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Report offers recommendations for employers dealing with workplace tragedy


No one wants a work-related tragedy to happen. A fatality, serious injury, or occupational disease exact a huge emotional and economic cost, and the ripples reach family members, friends, co-workers, the community and beyond. But if the worst does happen, the way the employer responds can make a significant difference to the family of an injured or deceased worker.

A new report released by Threads of Life, the Association for Workplace Tragedy Family Support, details how a company’s interaction with the family can either help or hinder emotional healing after the tragedy. The report is based on a survey of Threads of Life family members.  (The full report can be downloaded at

“This relationship [with the employer] was very important to our family,” one family commented. “We felt that they sincerely cared about us and would do whatever they could to help us through the difficult times.”

While the Threads of Life survey is not scientific, it accurately captures families’ perceptions of the way companies both large and small deal with family members after a serious workplace incident, and reflects the impact that treatment can have on the family. Sadly, the survey reveals that such a positive relationship is the exception rather than the rule for most families who’ve experienced a work-related fatality or serious injury.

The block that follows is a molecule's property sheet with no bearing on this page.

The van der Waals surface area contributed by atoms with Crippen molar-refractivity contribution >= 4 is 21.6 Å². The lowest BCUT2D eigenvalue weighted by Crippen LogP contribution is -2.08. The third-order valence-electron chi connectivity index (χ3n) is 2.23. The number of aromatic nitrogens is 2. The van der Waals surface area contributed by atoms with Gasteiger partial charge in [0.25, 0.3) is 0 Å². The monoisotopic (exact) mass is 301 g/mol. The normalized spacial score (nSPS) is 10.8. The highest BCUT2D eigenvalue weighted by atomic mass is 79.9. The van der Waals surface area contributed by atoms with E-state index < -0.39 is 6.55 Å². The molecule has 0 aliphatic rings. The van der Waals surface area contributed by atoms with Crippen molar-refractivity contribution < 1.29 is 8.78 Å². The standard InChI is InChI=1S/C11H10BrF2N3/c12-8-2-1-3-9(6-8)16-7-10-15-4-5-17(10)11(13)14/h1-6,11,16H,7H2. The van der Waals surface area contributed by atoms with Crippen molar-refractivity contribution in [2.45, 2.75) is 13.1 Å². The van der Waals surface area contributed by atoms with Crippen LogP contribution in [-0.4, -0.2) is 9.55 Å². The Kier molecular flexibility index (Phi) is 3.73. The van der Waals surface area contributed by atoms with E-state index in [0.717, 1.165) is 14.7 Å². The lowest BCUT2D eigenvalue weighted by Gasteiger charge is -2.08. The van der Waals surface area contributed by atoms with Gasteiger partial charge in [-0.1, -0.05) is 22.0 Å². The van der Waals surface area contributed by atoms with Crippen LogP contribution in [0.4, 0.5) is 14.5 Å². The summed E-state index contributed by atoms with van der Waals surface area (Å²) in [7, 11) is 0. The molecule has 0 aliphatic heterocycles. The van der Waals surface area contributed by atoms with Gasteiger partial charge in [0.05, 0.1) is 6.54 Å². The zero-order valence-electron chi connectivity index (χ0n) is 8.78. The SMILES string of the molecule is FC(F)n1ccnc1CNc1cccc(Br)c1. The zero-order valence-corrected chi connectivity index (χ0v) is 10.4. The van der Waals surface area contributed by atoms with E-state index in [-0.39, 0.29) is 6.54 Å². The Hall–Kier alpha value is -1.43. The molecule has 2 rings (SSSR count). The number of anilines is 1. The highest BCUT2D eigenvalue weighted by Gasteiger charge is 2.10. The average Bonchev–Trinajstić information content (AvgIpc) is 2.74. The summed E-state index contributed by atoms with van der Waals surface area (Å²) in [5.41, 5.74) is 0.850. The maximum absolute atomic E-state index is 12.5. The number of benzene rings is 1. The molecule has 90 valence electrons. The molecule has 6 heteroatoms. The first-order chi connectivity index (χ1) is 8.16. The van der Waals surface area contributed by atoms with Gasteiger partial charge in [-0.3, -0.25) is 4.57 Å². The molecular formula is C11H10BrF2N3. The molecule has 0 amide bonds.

Only half of employers took any steps to support the family, less than half made any move to honour the injured or deceased worker, and just over a third maintained a longer-term relationship with the family.

Based on the survey findings and recommendations from those who’ve lived through a workplace tragedy, the report offers five key recommendations which companies should build into their emergency plan and safety program:

  1. Go
  2. Tell
  3. Support
  4. Honour
  5. Keep in touch

In the best cases, the report concludes, a compassionate response from the employer can promote a family’s healing, enhance the perceptions the family and others have of the company, and ultimately help to build a culture of safety.

“My spouse's boss touched base by phone with me every couple of days while [my spouse] was in hospital, and then once he died the boss contacted me approximately once a month for a year,” one person said. “This helped me to feel they (his work) had not forgotten about [my spouse] and his family. This really helped to console us, and made us feel like they actually cared.”

Read the full report, Workplace tragedy: Employer communication and crisis response, by visiting the Threads of Life web site at, or click here for a direct link to the PDF.

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